City and Colour – [Album]

Wednesday, 08 June 2011

Since Alexisonfire first broke out in 2002, it has been really interesting to watch singer/guitarist Dallas Green develop as a musician. Of course, Alexis blew up on the strength of raw adrenaline and aggressive tendencies so, when Dallas' side project at its debut album, Sometimes, came along in 2005, City and Colour got a lot of attention because the album was the perfect antithesis of Alexis' convention. When the project really started to get a head of steam behind it and take off, the singer was so encouraged that he made a legitimate play at a “big deal” record with help from members of The Tragically Hip and Attack In Black (members of Rasing The Fawn also stepped up to help out with a few tour dates as well) but, while it sold well, the reaction wasn't as good as anyone expected (nor were the songs). After an extensive tour (that, again, did pretty well), the singer went back to the drawing board to knock some of the bugs out of the project and has now released the fruits of that labor on Little Hell – a far less dramatic record with a far better presentation.

From the opening track, “We Found Each Other In The Dark,” Dallas Green has clearly let himself relax a little as he softens his sibilance and enjoys a nice flowing melody with his vocal rather than letting his signature nervous and clipped phrasing that can occasionally get awkward play a role. In addition, the airy, spacious arrangement (which includes accompaniment by Attack In Black's Daniel Romano as well as Dylan Green and Scott Remila of Raising The Fawn) supports the general sense of satisfaction which comes across courtesy of some pretty authentic-sounding Country overtones.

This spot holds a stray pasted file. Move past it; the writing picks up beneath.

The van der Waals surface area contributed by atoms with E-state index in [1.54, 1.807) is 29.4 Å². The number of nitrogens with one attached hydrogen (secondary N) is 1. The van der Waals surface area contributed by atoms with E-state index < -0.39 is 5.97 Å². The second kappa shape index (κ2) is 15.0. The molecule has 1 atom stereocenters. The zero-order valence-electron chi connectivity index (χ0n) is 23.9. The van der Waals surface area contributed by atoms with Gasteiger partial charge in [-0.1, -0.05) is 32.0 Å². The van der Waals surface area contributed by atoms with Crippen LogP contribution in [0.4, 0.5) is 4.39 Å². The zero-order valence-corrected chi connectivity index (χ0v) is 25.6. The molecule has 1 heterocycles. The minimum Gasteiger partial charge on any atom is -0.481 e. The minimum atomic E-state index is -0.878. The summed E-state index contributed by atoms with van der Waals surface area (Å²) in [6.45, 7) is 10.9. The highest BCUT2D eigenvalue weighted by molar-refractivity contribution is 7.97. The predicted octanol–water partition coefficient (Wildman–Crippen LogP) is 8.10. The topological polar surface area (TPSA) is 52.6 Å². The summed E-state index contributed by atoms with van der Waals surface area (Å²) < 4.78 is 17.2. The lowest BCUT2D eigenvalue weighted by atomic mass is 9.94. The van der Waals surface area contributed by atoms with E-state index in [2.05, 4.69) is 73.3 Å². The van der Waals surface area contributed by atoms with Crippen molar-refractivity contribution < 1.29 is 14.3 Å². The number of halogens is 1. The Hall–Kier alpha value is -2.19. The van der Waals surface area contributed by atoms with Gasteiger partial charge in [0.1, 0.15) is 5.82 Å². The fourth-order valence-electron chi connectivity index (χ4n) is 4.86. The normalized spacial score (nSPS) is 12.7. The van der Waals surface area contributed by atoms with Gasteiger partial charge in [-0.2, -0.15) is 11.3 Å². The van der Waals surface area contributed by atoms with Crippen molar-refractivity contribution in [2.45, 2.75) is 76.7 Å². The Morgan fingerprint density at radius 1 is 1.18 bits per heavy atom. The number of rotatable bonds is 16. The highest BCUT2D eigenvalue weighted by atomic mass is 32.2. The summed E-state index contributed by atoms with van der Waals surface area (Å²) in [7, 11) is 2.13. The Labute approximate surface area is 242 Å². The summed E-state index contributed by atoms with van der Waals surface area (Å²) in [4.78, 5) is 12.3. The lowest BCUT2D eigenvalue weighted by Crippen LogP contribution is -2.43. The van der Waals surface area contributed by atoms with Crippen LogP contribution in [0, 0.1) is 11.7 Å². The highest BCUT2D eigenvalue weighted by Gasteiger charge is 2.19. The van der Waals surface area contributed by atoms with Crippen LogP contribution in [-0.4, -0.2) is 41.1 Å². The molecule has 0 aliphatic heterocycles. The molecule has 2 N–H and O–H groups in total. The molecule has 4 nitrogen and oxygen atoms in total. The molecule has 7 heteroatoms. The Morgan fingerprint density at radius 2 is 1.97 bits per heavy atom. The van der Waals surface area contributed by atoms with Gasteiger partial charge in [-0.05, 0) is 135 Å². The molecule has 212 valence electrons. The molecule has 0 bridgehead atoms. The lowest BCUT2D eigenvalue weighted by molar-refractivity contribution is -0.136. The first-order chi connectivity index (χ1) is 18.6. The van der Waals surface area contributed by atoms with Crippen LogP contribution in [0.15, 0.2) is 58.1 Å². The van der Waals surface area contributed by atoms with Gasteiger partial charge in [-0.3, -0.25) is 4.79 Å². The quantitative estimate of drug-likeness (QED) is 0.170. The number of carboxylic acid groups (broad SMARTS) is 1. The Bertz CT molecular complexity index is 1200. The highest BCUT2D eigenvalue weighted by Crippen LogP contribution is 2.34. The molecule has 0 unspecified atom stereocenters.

A little looser, a little more laid back and a little more easy-going, there's no mistaking that Dallas Green has become more comfortable with his home away from Alexisonfire on Little Hell, and the singer wears that vibe incredibly well.

With the stage set by “We Found Each Other…,” Green just rides his wave of inspiration, examining some Country roots to fantastic effect through songs including “Natural Disaster,” the album's title track and “Northern Wind” before going home for a minute to visit “The Grand Optimist” (anyone from the Welland/St. Catharines, Ontario area will recognize the wry, dismissive language and tone as very close to their own) and then going a bit further out as he stomps his way through the raucous verses of “Fragile Bird.” Listeners will recognize some of the tones and timbres in each of these songs as being the sort which helped to build some classic albums by artists like Neil Young, The Tragically Hip, 54-40 and a few other fixtures who have been revered for their country-folk-rock craft, and the play of the album starts to get pretty exciting when a listener realizes that that's the direction Green seems to be inevitably angling in. That fairly consistent strength also makes the two poorer songs on the album (“Sorrowing Man” sounds a bit too much like a Moody Blues throwaway for anyone's own good, and “Hope For Now” almost sounds like a half-assed David Gilmour knock-off) totally forgivable and forgettable. Simply said, when Dallas Green is 'on' through the running or Little Hell, he's dead on and so solid that fans will hardly notice those few occasions when he's not; it's just a great record, overall.


Little Hell is out now. Buy it here on Amazon .

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